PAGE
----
Eoin Ó Broin warns voters will punish FG/FF if second election caused

Sinn Féin housing spokesman Eoin Ó Broin has warned that any party refusing to talk to his and others to form a government will be "punished" by voters if they force a second election on the country.

Eoin Ó Broin warns voters will punish FG/FF if second election caused

Sinn Féin housing spokesman Eoin Ó Broin has warned that any party refusing to talk to his and others to form a government will be "punished" by voters if they force a second election on the country.

Speaking exclusively to the Irish Examiner, the Dublin Mid West TD said Sinn Féin were willing to "roll up the sleeves" and go into talks with others.

The senior party TD said that “nobody predicted the shift in public opinion”.

His comments come as tallies from around the country continue to show Sinn Féin topping polls and also winning new seats, after the surge in support for the party.

It is expected that they will at least get 35 seats or more at this stage.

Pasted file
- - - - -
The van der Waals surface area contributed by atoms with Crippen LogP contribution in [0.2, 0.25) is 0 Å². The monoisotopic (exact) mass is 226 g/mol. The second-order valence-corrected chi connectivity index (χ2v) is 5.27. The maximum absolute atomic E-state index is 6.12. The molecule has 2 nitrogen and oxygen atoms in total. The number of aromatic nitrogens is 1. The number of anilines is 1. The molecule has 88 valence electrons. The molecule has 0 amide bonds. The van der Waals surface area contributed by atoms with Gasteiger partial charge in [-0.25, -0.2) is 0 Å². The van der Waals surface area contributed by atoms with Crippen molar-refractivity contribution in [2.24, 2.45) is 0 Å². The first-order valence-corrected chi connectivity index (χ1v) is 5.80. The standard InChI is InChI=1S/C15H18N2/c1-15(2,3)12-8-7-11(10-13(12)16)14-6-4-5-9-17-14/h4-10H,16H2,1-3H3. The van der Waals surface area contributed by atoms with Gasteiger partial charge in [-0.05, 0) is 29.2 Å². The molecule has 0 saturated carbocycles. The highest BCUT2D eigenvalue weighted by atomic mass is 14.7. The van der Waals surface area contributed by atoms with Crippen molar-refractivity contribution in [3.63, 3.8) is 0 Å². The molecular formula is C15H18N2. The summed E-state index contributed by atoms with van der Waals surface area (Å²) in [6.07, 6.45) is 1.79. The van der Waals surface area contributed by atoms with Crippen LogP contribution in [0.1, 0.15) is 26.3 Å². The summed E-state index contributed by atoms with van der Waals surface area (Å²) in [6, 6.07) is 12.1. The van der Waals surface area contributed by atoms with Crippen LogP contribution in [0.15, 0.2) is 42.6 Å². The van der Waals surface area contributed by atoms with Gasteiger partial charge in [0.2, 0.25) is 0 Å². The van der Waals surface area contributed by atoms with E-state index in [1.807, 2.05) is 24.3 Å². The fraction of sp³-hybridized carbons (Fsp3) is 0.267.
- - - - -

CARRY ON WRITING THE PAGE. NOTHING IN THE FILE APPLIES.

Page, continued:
Elsewhere, Fine Gael are relieved with the exit poll-which showed them neck and neck with Fianna Fáil and Sinn Féin-but admit there will be losses for their party.

Environment Minister Richard Bruton, speaking to the Irish Examiner, again ruled out working with Sinn Féin.

“That has been a rock solid element of our campaign, we couldn't change that.”

Fianna Fáil have also admitted their misfortunes, with the party's general secretary Sean Dorgan saying the sluggish vote for the party in Dublin in particular was "disappointing".

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The party also looks on course to take two seats in Donegal and Dublin Mid-West.

Mr Ó Broin said that party leader Mary Lou McDonald's performance in the TV debates had helped Sinn Féin. But Fianna Fáil and Fine Gael had "to react to the fact that so many voters wanted change", he added.

“The electorate want things to be done differently on housing and health and transport.”

He said his party would “roll its sleeves up” and go into talks with any other party.

However, he had a stern warning for Fianna Fáil and Fine Gael who have ruled out talking to Sinn Féin.

If they refused, this would get other parties “into trouble” in the future and the electorate would “punish” any party that forced a second general election on the electorate, he added.

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